The internet is full of silos – web sites or services that don’t play well with others. Whether you’re retrieving or disseminating information, this requires a lot of duplication of effort. Librarians and researchers are especially aware of this problem, simply due to the number of databases that must be searched to get a comprehensive view of the literature on a topic. First federated searching and then web-scale discovery services were attempts to get around the problem and provide a simple interface to information scattered across many silos that require subscriptions.
But the open web has its silos too. Both work and personal life may require using various social media such as twitter or facebook. To get the same information on different sites required multiple data entry. This is beginning to change in ways that will become more and more useful as time goes on.
My first real awareness of this phenomena was the blogging platform Posterous. It allowed you to make the same information available on numerous web services. For example, I had my personal blog set up to post simultaneously to Posterous, Blogger, facebook, twitter, and Live Journal.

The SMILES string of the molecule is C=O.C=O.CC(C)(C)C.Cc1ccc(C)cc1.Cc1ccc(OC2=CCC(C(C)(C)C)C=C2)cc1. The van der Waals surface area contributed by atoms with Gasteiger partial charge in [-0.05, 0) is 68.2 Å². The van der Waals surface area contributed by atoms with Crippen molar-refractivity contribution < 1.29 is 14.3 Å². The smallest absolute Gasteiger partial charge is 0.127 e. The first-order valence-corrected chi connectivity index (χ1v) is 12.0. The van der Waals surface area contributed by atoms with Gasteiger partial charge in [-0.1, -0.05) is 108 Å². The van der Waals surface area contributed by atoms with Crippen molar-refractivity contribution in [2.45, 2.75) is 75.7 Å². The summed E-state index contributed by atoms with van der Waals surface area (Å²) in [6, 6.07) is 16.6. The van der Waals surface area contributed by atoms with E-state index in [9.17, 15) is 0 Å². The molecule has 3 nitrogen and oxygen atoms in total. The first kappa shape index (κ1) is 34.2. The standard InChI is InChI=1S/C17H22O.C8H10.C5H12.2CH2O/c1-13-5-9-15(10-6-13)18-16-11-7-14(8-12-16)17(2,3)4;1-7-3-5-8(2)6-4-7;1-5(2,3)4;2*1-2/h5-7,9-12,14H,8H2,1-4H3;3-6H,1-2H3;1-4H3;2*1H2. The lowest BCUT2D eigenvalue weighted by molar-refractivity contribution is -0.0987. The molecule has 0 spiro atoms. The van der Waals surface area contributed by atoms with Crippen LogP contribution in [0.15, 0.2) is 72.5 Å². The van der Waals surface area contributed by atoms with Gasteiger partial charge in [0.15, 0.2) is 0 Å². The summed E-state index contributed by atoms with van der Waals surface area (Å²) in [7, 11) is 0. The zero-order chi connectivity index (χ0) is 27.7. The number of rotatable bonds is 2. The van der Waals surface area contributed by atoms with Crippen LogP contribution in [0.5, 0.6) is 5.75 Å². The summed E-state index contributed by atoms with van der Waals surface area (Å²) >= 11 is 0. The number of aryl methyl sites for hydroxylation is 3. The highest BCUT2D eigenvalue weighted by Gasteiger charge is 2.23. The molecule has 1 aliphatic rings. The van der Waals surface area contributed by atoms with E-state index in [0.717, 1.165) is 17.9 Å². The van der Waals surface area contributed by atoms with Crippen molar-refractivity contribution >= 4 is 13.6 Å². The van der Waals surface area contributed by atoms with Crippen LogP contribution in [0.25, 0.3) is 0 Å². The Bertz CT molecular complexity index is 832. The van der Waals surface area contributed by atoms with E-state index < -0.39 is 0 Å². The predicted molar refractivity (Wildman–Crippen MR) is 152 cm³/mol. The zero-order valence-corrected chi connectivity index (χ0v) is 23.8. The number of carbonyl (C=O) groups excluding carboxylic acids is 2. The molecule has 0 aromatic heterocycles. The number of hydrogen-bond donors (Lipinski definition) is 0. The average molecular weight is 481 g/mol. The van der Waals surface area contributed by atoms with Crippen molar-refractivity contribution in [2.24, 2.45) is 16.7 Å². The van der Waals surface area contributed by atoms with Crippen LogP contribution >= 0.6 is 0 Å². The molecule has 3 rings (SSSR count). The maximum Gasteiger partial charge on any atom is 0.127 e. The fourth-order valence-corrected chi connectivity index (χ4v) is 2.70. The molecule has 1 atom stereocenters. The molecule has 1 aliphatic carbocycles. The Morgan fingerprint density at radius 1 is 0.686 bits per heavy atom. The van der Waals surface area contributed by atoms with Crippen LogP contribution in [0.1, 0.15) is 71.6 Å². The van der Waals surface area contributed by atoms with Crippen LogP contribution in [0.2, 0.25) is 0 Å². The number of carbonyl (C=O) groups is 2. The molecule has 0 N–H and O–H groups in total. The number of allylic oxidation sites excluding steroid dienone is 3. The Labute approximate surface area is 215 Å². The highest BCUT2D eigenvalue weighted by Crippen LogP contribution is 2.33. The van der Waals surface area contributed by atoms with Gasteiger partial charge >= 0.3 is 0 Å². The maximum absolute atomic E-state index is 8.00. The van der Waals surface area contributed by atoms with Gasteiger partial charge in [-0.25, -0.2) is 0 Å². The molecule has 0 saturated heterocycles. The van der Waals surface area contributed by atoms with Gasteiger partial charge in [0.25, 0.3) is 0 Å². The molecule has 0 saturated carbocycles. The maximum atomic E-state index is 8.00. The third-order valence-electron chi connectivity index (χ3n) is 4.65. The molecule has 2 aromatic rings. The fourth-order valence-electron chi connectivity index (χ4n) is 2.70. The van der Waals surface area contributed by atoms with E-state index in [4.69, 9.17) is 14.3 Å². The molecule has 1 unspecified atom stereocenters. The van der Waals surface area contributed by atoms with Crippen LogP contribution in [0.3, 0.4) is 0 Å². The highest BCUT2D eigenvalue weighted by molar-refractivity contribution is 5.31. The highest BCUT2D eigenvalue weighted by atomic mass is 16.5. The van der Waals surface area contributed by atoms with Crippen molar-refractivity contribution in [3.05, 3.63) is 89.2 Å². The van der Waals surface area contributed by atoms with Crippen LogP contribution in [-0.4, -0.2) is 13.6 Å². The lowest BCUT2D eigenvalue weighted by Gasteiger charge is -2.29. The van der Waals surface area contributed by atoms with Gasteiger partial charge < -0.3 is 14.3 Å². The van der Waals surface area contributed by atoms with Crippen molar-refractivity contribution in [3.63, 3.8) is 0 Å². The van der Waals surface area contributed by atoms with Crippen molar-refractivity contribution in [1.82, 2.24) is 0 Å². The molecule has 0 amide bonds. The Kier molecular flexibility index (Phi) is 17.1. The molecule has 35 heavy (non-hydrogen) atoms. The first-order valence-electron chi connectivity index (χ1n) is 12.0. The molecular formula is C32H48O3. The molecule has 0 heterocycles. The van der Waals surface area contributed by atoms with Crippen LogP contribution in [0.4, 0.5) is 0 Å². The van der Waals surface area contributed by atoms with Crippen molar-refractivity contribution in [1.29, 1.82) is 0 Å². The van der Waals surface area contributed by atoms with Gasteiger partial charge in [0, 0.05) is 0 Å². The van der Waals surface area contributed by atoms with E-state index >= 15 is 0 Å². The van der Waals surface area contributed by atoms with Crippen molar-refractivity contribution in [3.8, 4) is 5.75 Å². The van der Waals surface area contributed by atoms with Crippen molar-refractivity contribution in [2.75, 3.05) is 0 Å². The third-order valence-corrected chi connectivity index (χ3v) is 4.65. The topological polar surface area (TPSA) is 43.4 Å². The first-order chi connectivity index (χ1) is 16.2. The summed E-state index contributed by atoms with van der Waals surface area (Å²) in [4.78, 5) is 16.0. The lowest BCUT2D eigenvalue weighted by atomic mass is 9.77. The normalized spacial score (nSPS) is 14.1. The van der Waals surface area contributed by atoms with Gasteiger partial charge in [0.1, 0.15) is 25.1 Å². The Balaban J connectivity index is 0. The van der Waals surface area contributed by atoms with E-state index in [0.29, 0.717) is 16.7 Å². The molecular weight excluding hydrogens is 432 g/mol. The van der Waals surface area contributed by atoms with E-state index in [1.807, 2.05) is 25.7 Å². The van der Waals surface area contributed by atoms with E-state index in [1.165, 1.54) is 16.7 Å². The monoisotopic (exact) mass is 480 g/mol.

So I was very impressed when I found iffft, the service that allows integration of many services through the use of recipes that trigger actions. For example, photos you send to facebook can be sent automatically to Dropbox or Evernote, as can a WordPress blog post. An upcoming Tuesday tool tip will focus on iffft and include more on using it to perform some tasks more efficiently.
I’m the type of person who is more likely to notice the big picture rather than the details – just call me Meta Mary – so I find this an exciting trend that augers much for the future. Being able to automate yet control how one interacts with the flood of information available (and constantly growing) will be helpful in dealing with information overload. If anyone has come up with a name for such services I’m not aware of it, so I’m calling them integrative web services. Corning has made compelling videos about such a future with their “A Day Made of Glass” and “Day Made of Glass 2″ videos – while it focuses on devices, notice how smoothly simple the interfaces they use are:
Day Made of Glass [YouTube videos have not been working for me in Firefox, but are working in IE]:
Day Made of Glass 2: